Present Condition of Nondestructive Quality Evaluation of Fruits and Vegetables in Japan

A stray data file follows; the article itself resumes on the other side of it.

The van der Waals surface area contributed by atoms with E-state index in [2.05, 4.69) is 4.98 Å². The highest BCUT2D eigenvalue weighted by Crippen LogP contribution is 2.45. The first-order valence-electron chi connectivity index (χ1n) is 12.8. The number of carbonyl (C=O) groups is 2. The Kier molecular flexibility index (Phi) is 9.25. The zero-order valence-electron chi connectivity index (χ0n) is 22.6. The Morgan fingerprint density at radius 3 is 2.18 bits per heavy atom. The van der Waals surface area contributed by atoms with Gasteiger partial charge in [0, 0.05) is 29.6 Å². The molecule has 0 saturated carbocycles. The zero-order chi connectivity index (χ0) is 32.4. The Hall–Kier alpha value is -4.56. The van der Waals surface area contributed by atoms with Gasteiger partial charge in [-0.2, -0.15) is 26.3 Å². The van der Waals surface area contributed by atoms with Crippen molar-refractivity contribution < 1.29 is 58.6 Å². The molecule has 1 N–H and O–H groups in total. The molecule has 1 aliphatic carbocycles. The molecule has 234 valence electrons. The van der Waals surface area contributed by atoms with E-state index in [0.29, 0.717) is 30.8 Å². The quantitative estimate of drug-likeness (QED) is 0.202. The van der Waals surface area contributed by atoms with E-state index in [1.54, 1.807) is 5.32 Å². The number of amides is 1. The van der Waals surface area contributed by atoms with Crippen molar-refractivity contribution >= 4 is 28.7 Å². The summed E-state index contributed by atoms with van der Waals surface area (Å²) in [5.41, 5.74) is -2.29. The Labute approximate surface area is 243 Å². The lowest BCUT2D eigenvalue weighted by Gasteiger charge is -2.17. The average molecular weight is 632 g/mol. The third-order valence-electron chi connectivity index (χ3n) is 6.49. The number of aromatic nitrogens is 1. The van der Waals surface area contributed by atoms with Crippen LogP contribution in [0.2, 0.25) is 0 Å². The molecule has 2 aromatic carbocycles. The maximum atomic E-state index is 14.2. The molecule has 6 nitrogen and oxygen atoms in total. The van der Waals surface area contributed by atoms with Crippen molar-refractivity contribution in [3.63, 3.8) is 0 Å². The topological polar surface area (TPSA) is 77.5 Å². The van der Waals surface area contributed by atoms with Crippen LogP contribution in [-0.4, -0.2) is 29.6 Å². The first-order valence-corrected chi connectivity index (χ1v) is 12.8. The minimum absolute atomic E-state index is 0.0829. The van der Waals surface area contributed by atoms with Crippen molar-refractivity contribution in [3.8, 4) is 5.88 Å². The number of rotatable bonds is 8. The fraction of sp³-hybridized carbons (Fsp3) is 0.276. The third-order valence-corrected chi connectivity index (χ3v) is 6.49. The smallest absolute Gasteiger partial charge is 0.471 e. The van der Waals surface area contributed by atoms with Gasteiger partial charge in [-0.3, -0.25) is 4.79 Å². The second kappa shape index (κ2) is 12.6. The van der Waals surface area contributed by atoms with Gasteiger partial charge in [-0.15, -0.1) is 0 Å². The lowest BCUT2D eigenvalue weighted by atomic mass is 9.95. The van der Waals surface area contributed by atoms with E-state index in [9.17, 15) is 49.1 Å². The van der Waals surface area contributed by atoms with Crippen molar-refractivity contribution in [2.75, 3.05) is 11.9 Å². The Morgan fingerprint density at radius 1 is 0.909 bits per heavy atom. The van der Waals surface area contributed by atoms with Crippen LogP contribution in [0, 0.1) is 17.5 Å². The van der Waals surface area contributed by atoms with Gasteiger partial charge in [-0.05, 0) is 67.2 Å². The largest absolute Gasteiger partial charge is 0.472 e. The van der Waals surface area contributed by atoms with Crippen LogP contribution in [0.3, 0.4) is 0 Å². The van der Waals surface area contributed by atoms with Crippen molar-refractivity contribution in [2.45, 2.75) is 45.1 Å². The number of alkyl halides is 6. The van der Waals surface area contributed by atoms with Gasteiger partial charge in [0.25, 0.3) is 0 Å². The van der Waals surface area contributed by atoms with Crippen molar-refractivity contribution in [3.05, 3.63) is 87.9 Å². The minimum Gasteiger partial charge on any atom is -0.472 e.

Studies on nondestructive techniques for quality evaluation of fruits and vegetables were initiated in the early 1970s in Japan. The studies aimed mainly at the development of methods for the measurement of the surface color of the products using visible light. Thereafter, many studies using delayed light emission (DLE), infrared (IR), fluorescence, sound response, and impact force response have been carried out of develop methods for the detection of maturity, firmness, surface defects, etc. Since the late 1980s, near infrared (NIR) spectroscopy has been studied for determining the chemical composition of various kinds of products such as peaches, Japanese pears, apples, tomatoes, strawberries, satsuma oranges, etc. Automated machines using optoelectronic technology have been developed to sort produce based on the surface appearance such as peel color, presence of defects or bruises and size. Emphasis is currently placed on studies to develop new machines for sorting produce in relation to taste.